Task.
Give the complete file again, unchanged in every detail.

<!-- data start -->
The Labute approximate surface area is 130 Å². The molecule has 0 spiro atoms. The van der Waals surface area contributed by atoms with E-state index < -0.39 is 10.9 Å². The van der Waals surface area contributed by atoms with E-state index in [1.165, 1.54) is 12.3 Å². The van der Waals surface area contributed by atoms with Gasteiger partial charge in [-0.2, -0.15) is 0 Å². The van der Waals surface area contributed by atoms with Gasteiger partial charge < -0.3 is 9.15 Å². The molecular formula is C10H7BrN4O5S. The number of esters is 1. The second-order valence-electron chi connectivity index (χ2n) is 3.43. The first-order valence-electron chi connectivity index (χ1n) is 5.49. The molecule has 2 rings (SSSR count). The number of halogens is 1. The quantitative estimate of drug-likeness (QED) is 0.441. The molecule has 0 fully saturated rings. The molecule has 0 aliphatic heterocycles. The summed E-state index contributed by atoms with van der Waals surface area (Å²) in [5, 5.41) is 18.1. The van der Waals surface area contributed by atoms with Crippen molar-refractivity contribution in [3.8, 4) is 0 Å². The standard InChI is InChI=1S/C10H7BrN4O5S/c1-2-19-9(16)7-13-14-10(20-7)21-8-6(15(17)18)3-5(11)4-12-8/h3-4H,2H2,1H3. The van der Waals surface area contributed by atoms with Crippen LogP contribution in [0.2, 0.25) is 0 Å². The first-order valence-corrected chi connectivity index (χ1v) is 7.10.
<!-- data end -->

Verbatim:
The Labute approximate surface area is 130 Å². The molecule has 0 spiro atoms. The van der Waals surface area contributed by atoms with E-state index < -0.39 is 10.9 Å². The van der Waals surface area contributed by atoms with E-state index in [1.165, 1.54) is 12.3 Å². The van der Waals surface area contributed by atoms with Gasteiger partial charge in [-0.2, -0.15) is 0 Å². The van der Waals surface area contributed by atoms with Gasteiger partial charge < -0.3 is 9.15 Å². The molecular formula is C10H7BrN4O5S. The number of esters is 1. The second-order valence-electron chi connectivity index (χ2n) is 3.43. The first-order valence-electron chi connectivity index (χ1n) is 5.49. The molecule has 2 rings (SSSR count). The number of halogens is 1. The quantitative estimate of drug-likeness (QED) is 0.441. The molecule has 0 fully saturated rings. The molecule has 0 aliphatic heterocycles. The summed E-state index contributed by atoms with van der Waals surface area (Å²) in [5, 5.41) is 18.1. The van der Waals surface area contributed by atoms with Crippen molar-refractivity contribution in [3.8, 4) is 0 Å². The standard InChI is InChI=1S/C10H7BrN4O5S/c1-2-19-9(16)7-13-14-10(20-7)21-8-6(15(17)18)3-5(11)4-12-8/h3-4H,2H2,1H3. The van der Waals surface area contributed by atoms with Crippen LogP contribution in [0.2, 0.25) is 0 Å². The first-order valence-corrected chi connectivity index (χ1v) is 7.10.